Ms. Marvel Leaps Into Action this June

Marjorie Smedley, Opinions Editor

A new trailer dropped last week, marking the upcoming debut of Marvel’s newest heroine onscreen, Ms. Marvel. The trailer was uploaded Tues., March 15, and currently has 15 million views on YouTube, announcing that the six-episode mini-series will finally be coming to Disney +. The show was pushed back due to COVID-19, along with many other Disney + shows, such as Moon Knight, She-Hulk and Secret Invasion. The heroine is set to come to the MCU franchise soon, with the first episode premiering on June 8.

The role of Ms. Marvel, AKA Kamala Khan, has gone to Iman Vellani with the role being her onscreen debut. Supporting cast includes Matt Lintz as Bruno Carelli, Kamala’s best friend and Guy-In-The-Chair and Yasmeen Fletcher as Nakia Bahadir, Kamala’s other best friend. Other characters include Kareem/Red Dagger, who will be played by Aramis Knight, and Kamran, a love interest who will be played by Rish Shah. Kamala’s family will be played by Saagar Shaikh, Mohan Kaapor and Zenobia Shroff, who will play the parts of Kamala’s brother, father and mother respectively.

The legacy character Ms. Marvel is an important and landmark superhero in comics as she is the first muslim superhero in Marvel Comics. She was first introduced in Captain Marvel #14 in 2013, and was given her own comic book run in 2014, which ran for 19 issues. Created by Sana Amanat, G. Willow Wilson and Adrian Alphona, she is the first muslim superhero to headline their own book. The first volume of her comic run, Ms. Marvel: No Normal, won a Hugo Award for Best Graphic Story in 2015.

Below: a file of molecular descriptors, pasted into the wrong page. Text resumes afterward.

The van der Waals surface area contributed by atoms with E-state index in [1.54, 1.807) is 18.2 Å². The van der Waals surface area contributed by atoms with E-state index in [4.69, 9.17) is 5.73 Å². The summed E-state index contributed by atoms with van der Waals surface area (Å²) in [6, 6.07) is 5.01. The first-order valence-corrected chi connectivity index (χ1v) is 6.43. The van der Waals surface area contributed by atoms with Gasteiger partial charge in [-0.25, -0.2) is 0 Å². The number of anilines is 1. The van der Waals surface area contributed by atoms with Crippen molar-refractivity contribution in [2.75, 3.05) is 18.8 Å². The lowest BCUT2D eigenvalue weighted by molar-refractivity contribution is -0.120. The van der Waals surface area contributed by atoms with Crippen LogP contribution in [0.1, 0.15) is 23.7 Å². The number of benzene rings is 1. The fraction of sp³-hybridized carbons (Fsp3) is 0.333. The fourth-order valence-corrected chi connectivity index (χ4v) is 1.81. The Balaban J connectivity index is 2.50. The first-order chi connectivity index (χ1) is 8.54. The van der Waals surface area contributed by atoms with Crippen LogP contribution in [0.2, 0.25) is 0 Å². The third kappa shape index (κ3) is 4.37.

In the Marvel Comic Universe, Ms. Marvel, AKA Kamala Khan, is a sixteen year old Pakistani girl who lives in Jersey City, and a huge fangirl of superheroes such as Captain America, Thor and her idol Captain Marvel. After one fateful night, she learns she comes from an ancient race known as the Inhamans, who carry a genetic gene that when exposed to certain elements, becomes active and gives them powers. When Kamala becomes exposed, she develops the powers of extreme stretchiness, flexibility and even shapeshifting. Together with her friends Bruno and Nakia, she defends her home of Jersey City and becomes a hero in her own right. The television series is set to follow some of comic book lore, but several differences have already been noticed between the live-action adaptation and the comic, the most noticeable being Kamala’s powers. Instead of being her original stretchiness and shape-shifting, in the television series, she gains a magical bracelet that gives her the powers to form crystal-plasma objects, similar to those of her idol, Captain Marvel. Though these differences may be prominent, it remains to be seen how these changes will affect a character beloved by many.

“I’m interested to see a female superhero being in her own star role in her own TV series,” junior Jahcir Murphy said.

“I haven’t read the comics, but I’m looking forward to the TV show,” says sophomore Elizabeth Salvador.